The best and most unusual things to do in Brno on your visit
Brno, the Czech Republic’s second-largest city, is the younger brother of Prague, the country’s capital but many travellers never seem to make it here which is a huge shame! So I wanted to write this article to show you a few of the best things to do in Brno. Because of its huge population of university students, Brno is compact, walkable, and has a youthful vibe. Brno is a very cool city that is well worth a visit if you enjoy smaller cities and want to get away from the traditional European tourist traps, no expensive beer here!. It’s a great place to stop on a longer central European tour because it’s only three hours from Prague and two hours from Vienna. Many of the characteristics that distinguish Brno are not immediately evident to the tourist new to Brno which is why I wanted to include some of the more unusual things to do in Brno in this article, because they are certainly worth finding out. For your next trip to the Czech Republic, learn about the top things to do in Brno so you too, can be one of the privileged few to travel through this hidden gem in Europe.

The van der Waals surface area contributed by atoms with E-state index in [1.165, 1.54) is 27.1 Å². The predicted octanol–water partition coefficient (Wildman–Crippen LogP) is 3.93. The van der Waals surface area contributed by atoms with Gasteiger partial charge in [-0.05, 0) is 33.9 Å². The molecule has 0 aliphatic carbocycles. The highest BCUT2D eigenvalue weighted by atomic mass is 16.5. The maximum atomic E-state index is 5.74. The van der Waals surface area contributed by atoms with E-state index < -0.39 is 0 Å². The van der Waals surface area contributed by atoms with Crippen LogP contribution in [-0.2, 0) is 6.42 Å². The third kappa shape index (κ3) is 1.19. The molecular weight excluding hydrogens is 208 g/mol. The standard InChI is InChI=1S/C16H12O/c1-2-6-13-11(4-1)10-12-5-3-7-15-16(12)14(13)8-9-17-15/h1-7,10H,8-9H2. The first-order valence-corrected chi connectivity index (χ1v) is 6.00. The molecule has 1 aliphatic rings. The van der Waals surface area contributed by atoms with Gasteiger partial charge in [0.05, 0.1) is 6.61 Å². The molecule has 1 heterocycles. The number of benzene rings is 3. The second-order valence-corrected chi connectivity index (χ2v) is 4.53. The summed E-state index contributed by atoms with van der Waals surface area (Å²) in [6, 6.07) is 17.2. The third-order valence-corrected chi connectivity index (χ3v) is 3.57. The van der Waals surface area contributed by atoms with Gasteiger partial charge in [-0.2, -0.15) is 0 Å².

The Astronomical clock
The city’s major centre of activity and interest is Freedom Square (Náměstí Svobody in Czech). It’s also on the list of the best things to do in Brno. A variety of outstanding Renaissance and functionalist style structures surround the triangular square. Any architecture fan will be delighted!